Safety in Cardiac Rehab – A Primer
Safety in Cardiac Rehab – A Primer
A common question that we are asked when deploying the Movn Virtual Cardiac Rehab program is about patient safety. Given that patients are going home, natural questions arise as to how to handle potential adverse events and ensure that patients are getting effective care without increasing the risk for emergent situations.
Virtual and hybrid cardiac rehab (CR) approaches have gained immense traction during COVID-19. The proliferation of these approaches has provided an opportunity to further refine strategies to keep patients safe. In the rest of this article we share our learnings both from existing literature and from our own experience:
Adverse Events for CR in General are Low
Indirect support for the safety of home-based CR can be found in studies of Center Based Cardiac Rehab (CBCR) (including both lower- and higher-risk patients) that have reported that serious cardiovascular events occur rarely: ≈1 event per 50,000 patient-hours. These studies evaluated 25,420 patients undergoing CR at 65 different facilities. The event rate was 1 per 49,565 patient-hours of exercise training; the cardiac arrest rate was 1.3 per million patient-hours of exercise. No fatal complications or emergency defibrillations were reported. It will be important to set expectations of patient safety knowing these numbers.
For The Right Patients, Safety Outcomes are Favorable
Several meta-analyses and other controlled trials investigating hybrid, virtual, or remote CR report favorable safety data. Studies have shown that
with the right screening and monitoring procedures in higher-risk patients, home-based cardiac rehab (HBCR) can be feasible and safe, including in patients with stable heart failure (HF). An important data point for safety is the HF-action trial where the investigators assessed the safety of exercise training in 2,331 stable outpatients with chronic heart failure (mean ejection fraction 25%) and used a model of initially facility-based cardiac rehab followed by home-based cardiac rehab. For patients in the intervention during or within 3 hr after exercise there was no significant difference between the exercise and usual care groups for the rate of hospitalization (1.9 vs 3.2%, respectively) or death (0.4 vs 0.4%, respectively), and there was no significant difference in implantable cardioverter-defibrillator shocks between the two study groups (HR = 0.9: 95% CI, 0.7-1.2). A potential drawback in these trials is that not all of them were powered adequately to measure safety. Nevertheless, the data reported suggest safety.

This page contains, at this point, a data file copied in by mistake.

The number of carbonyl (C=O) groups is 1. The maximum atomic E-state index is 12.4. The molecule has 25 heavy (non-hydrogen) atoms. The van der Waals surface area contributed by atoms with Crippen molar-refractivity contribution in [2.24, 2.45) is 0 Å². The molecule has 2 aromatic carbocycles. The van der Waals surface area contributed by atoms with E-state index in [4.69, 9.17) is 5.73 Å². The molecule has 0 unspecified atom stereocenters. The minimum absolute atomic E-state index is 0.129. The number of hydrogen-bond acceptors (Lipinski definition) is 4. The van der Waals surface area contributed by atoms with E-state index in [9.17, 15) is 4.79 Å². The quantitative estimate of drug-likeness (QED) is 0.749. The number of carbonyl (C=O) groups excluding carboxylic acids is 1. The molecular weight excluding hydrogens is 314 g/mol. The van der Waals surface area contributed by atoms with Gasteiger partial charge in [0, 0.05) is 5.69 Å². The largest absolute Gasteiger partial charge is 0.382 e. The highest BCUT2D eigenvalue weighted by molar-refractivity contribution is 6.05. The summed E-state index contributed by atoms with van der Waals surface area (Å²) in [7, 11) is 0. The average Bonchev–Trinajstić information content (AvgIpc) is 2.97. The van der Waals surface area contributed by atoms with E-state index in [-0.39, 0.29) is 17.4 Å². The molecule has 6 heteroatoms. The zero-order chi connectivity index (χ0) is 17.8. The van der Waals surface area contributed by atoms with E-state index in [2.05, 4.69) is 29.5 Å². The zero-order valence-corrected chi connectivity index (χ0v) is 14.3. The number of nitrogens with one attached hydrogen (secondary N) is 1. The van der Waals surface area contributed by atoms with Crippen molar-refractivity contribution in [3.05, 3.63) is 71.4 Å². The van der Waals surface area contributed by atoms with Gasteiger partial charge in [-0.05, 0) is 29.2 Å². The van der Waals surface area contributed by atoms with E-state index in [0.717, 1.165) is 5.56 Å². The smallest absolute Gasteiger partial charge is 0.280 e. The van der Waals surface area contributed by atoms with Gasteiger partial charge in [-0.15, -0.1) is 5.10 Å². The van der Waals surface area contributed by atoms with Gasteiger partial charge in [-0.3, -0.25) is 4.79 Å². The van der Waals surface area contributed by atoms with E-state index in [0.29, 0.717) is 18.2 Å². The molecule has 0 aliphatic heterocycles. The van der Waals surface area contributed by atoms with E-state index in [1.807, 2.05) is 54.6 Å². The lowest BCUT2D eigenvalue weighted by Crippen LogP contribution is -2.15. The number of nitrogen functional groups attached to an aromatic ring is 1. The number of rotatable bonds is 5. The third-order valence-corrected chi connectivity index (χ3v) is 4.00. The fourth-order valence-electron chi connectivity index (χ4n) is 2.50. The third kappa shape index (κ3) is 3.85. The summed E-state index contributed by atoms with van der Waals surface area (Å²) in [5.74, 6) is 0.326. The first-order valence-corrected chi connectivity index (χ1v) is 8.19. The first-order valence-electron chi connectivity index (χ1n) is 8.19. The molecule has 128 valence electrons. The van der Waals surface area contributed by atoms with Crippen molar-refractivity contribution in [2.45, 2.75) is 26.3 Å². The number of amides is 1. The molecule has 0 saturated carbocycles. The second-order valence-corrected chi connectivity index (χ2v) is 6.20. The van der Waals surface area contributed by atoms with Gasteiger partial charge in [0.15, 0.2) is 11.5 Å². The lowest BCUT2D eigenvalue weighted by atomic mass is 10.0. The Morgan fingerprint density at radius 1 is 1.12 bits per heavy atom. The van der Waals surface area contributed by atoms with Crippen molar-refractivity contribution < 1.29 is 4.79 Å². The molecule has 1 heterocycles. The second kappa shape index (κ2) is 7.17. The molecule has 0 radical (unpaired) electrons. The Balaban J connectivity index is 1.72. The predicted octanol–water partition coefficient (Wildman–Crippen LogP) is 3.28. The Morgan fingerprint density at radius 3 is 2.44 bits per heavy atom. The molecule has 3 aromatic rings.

Patients Should be Screened
Virtual and hybrid cardiac rehab options are not for every patient. We've found that by adequately screening patients for whom it is unsafe to exercise from their home requires caution. The types of patients who would be excluded from such an approach include those receiving continuous inotropic support, those having recently received a mechanical support device, and those who are symptomatic at very low workloads (≤2 metabolic equivalents of task). Otherwise, most patients with stable cardiovascular disease should be able to exercise on their own at a lower risk of complication.
An Exercise Test Further Helps Reduce Risk
Assessing the patient through a symptom-limited exercise test can further help staff ascertain if virtual options are safe for the patient. The test must be held around the time of starting the at-home component of cardiac rehabilitation as a means to screen for significant arrhythmia, symptoms, or electrocardiogram evidence of myocardial ischemia. As part of the exercise test, additional screening should also be made including the risk for falling and their ability to exercise independently. In our experience, most low-to-moderate patients do not need an exercise test. However, having the test as an option in case a patient is in a safety gray area can greatly alleviate risk.
Create an Emergency Plan
Once patient appropriateness for rehab is determine, an on-going component of safety is being able to handle patient issues that may arrive as part of the program. Central to this component is to agree upon an emergency plan. Staff should educate the patient to help them recognize potential symptoms of importance, know how to dial 911 and avail of emergency services. In addition, patients should be encouraged to have an emergency contact that can be reached and ideally have a friend or family member nearby. Contact information and location must be stored. The patient should demonstrate to staff knowledge of such by repeating the details of the plan. At the beginning of each synchronized audiovisual CR session, staff should always confirm the patient emergency contact information and location.
The emphasis within CR on in-person exercise training under continuous supervision by trained medical professionals has had unintended consequences for rehab participation as well. These consequences include making raising the concern of patients that exercise might be harmful or requires close supervision. It also suggests that the need to exercise ends after completion of a facility-based CR session and no further physical activity is beneficial. Given the right checks and balances, it is possible to ensure that patients get all the benefits of cardiac rehab while having a safe experience. Thus, it is important to provide patients the right information so
that they can make an informed choice.
Disclaimer: This article is not meant to be medical advice. Always consult
with your physician to determine if an in-person or virtual cardiac rehab
program is the right option for you.